Keeping Up with the BRICS

Kremlin / CC BY 3.0

The five nation Brics group—Brazil, Russia, India, China, and South Africa—completed an active agenda in Latin America last month. Their sixth summit meeting, hosted by Brazilian President Dilma Rousseff in the Northeastern city of Fortaleza, demonstrated the substantial progress the group has made in establishing themselves as a genuine bloc or alliance. With the creation of a new international development bank and a reserve arrangement to deal with financial crises, the Brics group could be opening a new chapter in the evolution of global economic institutions, but it will take some years to know if they succeed or not.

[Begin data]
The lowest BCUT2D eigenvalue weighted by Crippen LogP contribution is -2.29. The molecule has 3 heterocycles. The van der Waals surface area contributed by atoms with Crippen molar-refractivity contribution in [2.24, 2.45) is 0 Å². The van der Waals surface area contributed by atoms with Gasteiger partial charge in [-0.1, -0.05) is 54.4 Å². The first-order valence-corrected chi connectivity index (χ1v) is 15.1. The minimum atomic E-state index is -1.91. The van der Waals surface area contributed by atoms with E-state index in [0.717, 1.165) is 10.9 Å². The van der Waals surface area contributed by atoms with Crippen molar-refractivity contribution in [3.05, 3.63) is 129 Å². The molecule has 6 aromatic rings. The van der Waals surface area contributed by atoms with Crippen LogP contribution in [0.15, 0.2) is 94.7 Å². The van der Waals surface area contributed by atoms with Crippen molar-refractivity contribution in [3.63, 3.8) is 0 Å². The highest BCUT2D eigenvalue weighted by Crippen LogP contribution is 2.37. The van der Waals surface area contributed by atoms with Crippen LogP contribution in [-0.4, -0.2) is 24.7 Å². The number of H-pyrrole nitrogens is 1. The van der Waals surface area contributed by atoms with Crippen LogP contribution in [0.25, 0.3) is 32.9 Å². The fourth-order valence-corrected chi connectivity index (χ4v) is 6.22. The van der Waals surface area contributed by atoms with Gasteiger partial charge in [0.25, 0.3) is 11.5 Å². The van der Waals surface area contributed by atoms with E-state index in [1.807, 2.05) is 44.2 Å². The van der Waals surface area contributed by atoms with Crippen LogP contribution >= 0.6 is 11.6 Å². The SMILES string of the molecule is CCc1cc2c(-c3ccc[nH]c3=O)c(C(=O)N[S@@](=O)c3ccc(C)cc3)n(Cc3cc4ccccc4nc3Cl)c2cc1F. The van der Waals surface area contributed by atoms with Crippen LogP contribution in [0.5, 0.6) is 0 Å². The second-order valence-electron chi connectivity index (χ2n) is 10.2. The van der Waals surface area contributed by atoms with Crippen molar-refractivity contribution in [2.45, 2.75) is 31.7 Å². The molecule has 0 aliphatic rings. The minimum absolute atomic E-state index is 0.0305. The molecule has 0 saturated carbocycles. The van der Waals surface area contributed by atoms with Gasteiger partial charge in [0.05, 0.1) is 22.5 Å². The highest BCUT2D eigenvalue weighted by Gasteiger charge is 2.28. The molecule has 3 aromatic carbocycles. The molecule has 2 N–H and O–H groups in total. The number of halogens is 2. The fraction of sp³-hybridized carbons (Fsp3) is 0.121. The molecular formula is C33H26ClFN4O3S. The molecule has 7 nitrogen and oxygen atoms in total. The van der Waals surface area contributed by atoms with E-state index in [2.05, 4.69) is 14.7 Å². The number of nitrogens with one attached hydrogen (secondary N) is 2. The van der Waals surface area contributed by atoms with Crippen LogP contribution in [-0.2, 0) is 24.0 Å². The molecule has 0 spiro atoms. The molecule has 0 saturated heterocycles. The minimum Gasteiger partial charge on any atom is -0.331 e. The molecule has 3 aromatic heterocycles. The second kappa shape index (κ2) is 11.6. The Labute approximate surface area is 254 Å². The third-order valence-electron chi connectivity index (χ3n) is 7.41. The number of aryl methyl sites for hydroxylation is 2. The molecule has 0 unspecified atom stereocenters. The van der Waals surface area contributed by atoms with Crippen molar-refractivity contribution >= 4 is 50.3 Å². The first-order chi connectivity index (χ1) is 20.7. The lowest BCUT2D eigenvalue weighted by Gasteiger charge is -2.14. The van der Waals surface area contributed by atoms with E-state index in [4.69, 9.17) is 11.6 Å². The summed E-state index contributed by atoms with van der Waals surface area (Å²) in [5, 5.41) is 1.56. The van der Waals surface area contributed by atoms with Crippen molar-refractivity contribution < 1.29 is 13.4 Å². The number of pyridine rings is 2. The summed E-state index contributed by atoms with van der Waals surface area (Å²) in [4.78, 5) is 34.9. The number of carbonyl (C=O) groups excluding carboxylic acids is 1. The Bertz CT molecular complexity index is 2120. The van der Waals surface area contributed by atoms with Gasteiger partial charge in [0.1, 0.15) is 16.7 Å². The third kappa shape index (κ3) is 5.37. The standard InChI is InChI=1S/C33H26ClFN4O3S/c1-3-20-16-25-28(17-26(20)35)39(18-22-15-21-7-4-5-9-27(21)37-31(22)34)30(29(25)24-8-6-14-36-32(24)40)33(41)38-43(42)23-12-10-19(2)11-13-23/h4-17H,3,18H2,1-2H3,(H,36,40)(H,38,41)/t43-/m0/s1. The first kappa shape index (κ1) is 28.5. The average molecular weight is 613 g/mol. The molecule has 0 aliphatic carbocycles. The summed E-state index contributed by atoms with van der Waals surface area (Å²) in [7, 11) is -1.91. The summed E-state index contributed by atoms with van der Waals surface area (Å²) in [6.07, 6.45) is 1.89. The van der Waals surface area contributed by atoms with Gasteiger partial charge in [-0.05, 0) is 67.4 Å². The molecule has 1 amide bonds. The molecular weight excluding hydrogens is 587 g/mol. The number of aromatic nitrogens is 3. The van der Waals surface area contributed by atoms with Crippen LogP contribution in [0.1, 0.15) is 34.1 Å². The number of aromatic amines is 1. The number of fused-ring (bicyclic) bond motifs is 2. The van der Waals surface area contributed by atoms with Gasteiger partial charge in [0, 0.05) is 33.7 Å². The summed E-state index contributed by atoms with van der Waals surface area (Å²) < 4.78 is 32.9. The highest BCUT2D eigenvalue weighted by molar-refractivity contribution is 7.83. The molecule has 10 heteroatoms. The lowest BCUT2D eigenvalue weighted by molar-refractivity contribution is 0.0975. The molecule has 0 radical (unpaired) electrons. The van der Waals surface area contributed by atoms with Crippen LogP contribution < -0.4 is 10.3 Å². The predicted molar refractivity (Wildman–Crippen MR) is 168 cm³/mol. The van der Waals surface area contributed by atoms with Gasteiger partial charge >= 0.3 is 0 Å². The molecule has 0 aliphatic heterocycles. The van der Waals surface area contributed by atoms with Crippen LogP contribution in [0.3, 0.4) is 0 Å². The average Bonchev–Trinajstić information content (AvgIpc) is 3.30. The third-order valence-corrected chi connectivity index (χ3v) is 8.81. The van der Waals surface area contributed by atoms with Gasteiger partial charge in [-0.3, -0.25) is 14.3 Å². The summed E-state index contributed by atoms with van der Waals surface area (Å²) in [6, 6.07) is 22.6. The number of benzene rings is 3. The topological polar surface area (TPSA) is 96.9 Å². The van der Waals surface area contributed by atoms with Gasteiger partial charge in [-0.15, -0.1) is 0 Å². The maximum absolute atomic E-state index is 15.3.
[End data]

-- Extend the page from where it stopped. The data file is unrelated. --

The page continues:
Presidents Xi Jinping of China and Vladimir Putin of Russia took advantage of the Fortaleza summit to advance other interests in Latin America. President Xi pursued a particularly broad and ambitious agenda. Granted the honor of a state visit in Brasilia immediately after the summit, he joined President Rousseff in signing a range of agreements that are expected to lead to substantial new Chinese investment in Brazil’s transportation and energy infrastructure and expanded trade between the two nations.

While in Brazil, President Xi also had the opportunity to meet the leadership of CELAC (the 33- member Community of Latin American and Caribbean States), setting the stage for the development of a region wide forum for China’s relations with Latin American and Caribbean. Before returning to Beijing, the Chinese president traveled to Argentina, Venezuela, and Cuba, where discussions again emphasized trade and investment, particularly related to agricultural and energy exports.